Jun 21, 2011

So what is Marriage really?

(This is a longer than normal Blog entry so be patient and read on. Early summer days tend to give a little more time.)

Unless one lives under a rock you cannot avoid the present hot button social issue that has been a cause of debate throughout this country and the world – the nature of marriage: man and woman or man/man, woman/woman? Which is fair, just, legal, holy, a constitutional right, better for raising children and good for society in general? It strikes me that it has become as much a cause for debate as other social/moral issues such as abortion, women and the priesthood, and assisted suicide. Not to be surpassed by who will be our next President and which party will prevail. We are a very noisy culture these days. The debate goes on between the sacred and the secular.

Much ink has been spilled in print while talk on radio and television continues in the same sex marriage question. Let me spill a little more “ink.” Catholics have a right to know why the Church teaches what it does. For the State it is a new issue. The position of the Church is as old as the Church.

Our American Bishops have drawn a line in the sand. The definition of the Church always has been and continues to be that marriage is a sacred union, a sacramental bond – a permanent and faithful union between one man and one woman. Millions of people, Catholic and non-Catholic, have no problem with that and will defend it mightily. There are many others who feel that a person has the right to enter any kind of union they want with another person of the same gender in a bond of love and commitment so why not call that “marriage” with all the legal rights that married couples enjoy? Live and let live is the prevailing attitude. The media has become the voice.

My parents were married 50 years and I was raised with three brothers and a sister. Now, as a Catholic priest of more than thirty years, visiting homes, sharing meals, interacting with children, witnessing the joy of marriage and the pain of unfaithfulness and divorce, I still continue to stand squarely on the side of Scripture, Tradition, history and the articulated position from leadership in our Church. That position is not new but is now challenged with a response formed as both a defense and an invitation to seek deeper renewal and understanding of the sacred bond between husband and wife. In that sense it has been a good thing - when something so dear is questioned we tend to call for a reform and a strengthening which bring a new appreciation.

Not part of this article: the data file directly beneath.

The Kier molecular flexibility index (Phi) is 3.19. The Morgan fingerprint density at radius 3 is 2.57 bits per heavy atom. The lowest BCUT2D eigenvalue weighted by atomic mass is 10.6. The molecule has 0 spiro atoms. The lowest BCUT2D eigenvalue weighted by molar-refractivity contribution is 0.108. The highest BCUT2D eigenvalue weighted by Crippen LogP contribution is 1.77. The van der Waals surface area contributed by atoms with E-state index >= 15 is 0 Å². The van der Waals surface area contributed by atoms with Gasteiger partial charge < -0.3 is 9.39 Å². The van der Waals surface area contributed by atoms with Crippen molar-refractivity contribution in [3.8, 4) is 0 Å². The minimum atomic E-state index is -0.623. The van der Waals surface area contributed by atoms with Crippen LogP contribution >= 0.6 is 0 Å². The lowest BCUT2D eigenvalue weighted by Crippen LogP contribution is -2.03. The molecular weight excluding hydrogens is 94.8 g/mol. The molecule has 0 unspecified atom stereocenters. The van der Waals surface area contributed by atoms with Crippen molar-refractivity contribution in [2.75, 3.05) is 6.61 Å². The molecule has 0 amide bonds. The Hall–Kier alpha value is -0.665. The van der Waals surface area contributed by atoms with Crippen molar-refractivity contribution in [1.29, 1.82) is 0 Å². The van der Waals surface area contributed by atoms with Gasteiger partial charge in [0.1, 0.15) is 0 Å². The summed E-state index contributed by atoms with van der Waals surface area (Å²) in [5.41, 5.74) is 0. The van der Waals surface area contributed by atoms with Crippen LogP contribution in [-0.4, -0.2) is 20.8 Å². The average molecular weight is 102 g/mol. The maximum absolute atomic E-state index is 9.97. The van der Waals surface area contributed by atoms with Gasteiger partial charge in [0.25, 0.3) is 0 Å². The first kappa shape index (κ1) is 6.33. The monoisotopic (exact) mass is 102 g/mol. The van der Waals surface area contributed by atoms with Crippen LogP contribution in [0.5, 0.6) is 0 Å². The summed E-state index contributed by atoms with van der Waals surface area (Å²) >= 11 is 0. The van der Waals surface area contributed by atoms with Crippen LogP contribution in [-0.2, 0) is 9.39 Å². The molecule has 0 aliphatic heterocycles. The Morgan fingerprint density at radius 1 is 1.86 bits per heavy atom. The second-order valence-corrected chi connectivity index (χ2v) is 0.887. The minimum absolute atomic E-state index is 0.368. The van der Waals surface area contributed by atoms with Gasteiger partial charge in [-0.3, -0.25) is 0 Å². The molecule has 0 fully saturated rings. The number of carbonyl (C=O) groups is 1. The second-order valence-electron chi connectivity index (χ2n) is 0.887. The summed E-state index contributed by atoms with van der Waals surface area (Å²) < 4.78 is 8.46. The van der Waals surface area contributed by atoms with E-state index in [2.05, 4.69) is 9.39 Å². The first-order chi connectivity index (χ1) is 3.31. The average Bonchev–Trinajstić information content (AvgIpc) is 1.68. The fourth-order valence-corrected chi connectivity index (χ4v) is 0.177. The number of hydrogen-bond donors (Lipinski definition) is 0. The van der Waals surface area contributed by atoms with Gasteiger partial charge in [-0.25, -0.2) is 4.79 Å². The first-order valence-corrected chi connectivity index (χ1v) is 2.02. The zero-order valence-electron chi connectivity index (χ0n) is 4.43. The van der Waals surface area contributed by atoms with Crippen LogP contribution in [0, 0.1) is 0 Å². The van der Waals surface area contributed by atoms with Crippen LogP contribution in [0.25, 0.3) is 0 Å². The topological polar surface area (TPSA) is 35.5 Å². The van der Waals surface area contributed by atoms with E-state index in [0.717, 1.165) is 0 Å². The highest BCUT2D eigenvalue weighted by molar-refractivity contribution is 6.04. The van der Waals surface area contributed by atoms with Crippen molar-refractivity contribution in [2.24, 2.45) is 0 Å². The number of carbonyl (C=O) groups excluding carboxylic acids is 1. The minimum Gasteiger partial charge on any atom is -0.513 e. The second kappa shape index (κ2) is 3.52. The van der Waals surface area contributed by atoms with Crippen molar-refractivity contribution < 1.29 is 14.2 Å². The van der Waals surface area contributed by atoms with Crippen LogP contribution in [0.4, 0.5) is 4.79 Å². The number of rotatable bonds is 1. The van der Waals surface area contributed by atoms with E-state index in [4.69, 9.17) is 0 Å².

Here's a wonderful resource: http://foryourmarriage.org/

Yes, marriage has evolved in the sense that marriage for love is a relatively new perspective. Marriage between man and woman for financial advantage was more the norm. Arranged marriages still exist in some parts of the world. Get married now, fall in love later – maybe or maybe not. Remember Tevye and Golde singing Do you love me? from Fiddler on the Roof? The push to redefine the nature of a marriage union today is an effort to restructure marriage as solely a civil rights issue.

The tension fundamentally, as I see it, falls between those two perspectives: that of the Church and that of the Government (State). Both sides are pushing very hard but coming from varied beginning points. A great deal is at stake – the structure of the social order.

On the one hand is the position of faith communities and in particular the Catholic Church. The Church sees marriage as a divinely instituted Sacrament. Marriage obviously existed before Christ came but it is what he said about marriage that forms the basis of Church teaching. If we believe Jesus is the Word of God made flesh then his words hold weight. If we do not believe he is the Son of God, then his word is just his opinion subject to redefinition and adaptation. For sake of argument we Christians confess to believe that Jesus is God made human among us every Sunday.